Dr. Craig J. Reese Au.D.

OSU Professor Makes Strides in Hearing Aid Research

An Ohio State professor has made strides in hearing aid research in an effort to solve a difficult auditory occurrence called “the cocktail party problem.”

The cocktail party problem occurs when too many things are happening in a room simultaneously, and the hearing aid can’t pinpoint individual sounds.

“The mechanisms for hearing loss are a lot more complicated compared to nearsightedness or needing reading glasses,” Deliang Wang, a professor of computer science and engineering, said.

To filter out the random noise, Wang and his team used a technique called deep learning — an algorithm used to tell machines how to function for a humanlike task.

“Deep learning has all sorts of applications,” Wang said. “But there’s a very significant benefit to people with hearing aids.”

The application is considered a breakthrough in hearing technology, and Ohio State is the first in the world to apply the technique in the field and dominate new research. Wang called it a new solution to an old challenge.

According to the National Institute on Deafness and Other Communication Disorders, more than 15 percent of Americans report having some type of hearing loss in their life, but only 1 in 5 people actually benefit from hearing aid use.

But to long-time hearing-impaired listeners, the cocktail party phenomenon represents more of a social issue than an actual danger.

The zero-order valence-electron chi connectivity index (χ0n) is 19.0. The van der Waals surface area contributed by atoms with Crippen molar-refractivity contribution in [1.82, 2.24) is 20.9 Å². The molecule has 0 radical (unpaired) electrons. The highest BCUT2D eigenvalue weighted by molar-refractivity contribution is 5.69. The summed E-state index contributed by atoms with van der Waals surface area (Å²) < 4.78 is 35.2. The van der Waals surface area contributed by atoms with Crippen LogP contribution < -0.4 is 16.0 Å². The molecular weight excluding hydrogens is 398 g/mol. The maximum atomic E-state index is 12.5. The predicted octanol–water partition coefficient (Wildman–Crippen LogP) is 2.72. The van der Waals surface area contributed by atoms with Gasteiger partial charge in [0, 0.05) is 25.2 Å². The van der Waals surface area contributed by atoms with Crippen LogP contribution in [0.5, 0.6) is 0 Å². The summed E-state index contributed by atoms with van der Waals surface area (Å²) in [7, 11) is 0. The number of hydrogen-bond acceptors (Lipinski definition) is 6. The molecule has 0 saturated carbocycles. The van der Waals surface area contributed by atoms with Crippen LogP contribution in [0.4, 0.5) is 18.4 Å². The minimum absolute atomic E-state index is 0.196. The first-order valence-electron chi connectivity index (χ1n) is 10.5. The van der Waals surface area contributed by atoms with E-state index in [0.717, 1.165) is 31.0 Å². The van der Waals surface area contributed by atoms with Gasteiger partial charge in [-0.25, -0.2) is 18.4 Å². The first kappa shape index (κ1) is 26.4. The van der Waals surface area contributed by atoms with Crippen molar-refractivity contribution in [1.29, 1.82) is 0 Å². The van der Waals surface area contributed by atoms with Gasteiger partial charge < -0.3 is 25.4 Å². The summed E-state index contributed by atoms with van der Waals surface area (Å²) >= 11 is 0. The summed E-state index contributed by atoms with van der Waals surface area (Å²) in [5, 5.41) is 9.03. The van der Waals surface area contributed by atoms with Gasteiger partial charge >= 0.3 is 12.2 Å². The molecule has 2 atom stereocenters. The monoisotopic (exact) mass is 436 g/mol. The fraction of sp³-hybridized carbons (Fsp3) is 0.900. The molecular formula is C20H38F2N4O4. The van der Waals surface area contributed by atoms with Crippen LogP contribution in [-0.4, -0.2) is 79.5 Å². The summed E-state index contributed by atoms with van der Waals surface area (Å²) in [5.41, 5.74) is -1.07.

Eric Healy, professor of speech and hearing at the Speech Psychoacoustic Lab, has been involved with hearing science for more than 20 years and has collaborated with Wang since 2012.

Primarily working with the human subjects of their research, Healy said this research will address the “No. 1 complaint.”

“They all say the same thing, their hearing aids work fine when at home, but anytime they go anywhere noisy the hearing aids just don’t work at all,” Healy said.

Another aspect of their research is to provide an opportunity to blend the experience of people who wear hearing aids and people who don’t.

By stripping away the amplifiers used in regular aids, background noise can be eliminated, and the ability to better understand speech is increased by almost 100 percent, according to Wang’s cover article featured in the IEEE Spectrum magazine.

While the improved hearing aid is not available yet, the same deep-learning technology has been used in machines for automatic driving, headphones and smartphones. New digital hearing aids have more processing power than their predecessors.

“There’s little question that this is the future of noise reduction,” Healy said.

Article originally appeared on The Lantern.

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